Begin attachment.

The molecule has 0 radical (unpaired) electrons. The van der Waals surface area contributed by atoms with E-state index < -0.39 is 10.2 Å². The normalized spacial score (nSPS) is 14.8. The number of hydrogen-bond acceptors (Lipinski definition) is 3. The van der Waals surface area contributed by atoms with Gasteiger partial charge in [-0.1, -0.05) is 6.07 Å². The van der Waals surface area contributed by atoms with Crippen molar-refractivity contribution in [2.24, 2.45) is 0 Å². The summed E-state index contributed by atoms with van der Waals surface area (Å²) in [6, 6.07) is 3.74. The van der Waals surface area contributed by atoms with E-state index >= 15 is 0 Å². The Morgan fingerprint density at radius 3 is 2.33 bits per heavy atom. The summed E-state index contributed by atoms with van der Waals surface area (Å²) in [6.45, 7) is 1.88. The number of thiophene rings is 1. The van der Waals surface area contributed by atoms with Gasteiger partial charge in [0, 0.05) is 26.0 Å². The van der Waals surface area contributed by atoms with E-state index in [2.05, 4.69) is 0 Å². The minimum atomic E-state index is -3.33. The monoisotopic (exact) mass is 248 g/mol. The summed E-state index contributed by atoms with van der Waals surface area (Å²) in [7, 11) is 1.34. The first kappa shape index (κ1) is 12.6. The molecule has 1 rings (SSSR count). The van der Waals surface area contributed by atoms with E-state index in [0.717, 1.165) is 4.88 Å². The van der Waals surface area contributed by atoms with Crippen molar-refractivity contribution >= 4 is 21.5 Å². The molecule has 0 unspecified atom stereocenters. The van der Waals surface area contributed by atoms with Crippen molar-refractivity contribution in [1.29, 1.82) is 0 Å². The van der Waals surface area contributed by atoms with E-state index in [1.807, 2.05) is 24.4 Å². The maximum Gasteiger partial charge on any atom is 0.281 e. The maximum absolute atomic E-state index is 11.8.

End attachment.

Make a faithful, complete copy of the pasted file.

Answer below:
The molecule has 0 radical (unpaired) electrons. The van der Waals surface area contributed by atoms with E-state index < -0.39 is 10.2 Å². The normalized spacial score (nSPS) is 14.8. The number of hydrogen-bond acceptors (Lipinski definition) is 3. The van der Waals surface area contributed by atoms with Gasteiger partial charge in [-0.1, -0.05) is 6.07 Å². The van der Waals surface area contributed by atoms with Crippen molar-refractivity contribution in [2.24, 2.45) is 0 Å². The summed E-state index contributed by atoms with van der Waals surface area (Å²) in [6, 6.07) is 3.74. The van der Waals surface area contributed by atoms with E-state index >= 15 is 0 Å². The Morgan fingerprint density at radius 3 is 2.33 bits per heavy atom. The summed E-state index contributed by atoms with van der Waals surface area (Å²) in [6.45, 7) is 1.88. The number of thiophene rings is 1. The van der Waals surface area contributed by atoms with Gasteiger partial charge in [0, 0.05) is 26.0 Å². The van der Waals surface area contributed by atoms with E-state index in [2.05, 4.69) is 0 Å². The minimum atomic E-state index is -3.33. The monoisotopic (exact) mass is 248 g/mol. The summed E-state index contributed by atoms with van der Waals surface area (Å²) in [7, 11) is 1.34. The first kappa shape index (κ1) is 12.6. The molecule has 1 rings (SSSR count). The van der Waals surface area contributed by atoms with E-state index in [0.717, 1.165) is 4.88 Å². The van der Waals surface area contributed by atoms with Crippen molar-refractivity contribution >= 4 is 21.5 Å². The molecule has 0 unspecified atom stereocenters. The van der Waals surface area contributed by atoms with Crippen molar-refractivity contribution in [1.29, 1.82) is 0 Å². The van der Waals surface area contributed by atoms with E-state index in [1.807, 2.05) is 24.4 Å². The maximum Gasteiger partial charge on any atom is 0.281 e. The maximum absolute atomic E-state index is 11.8.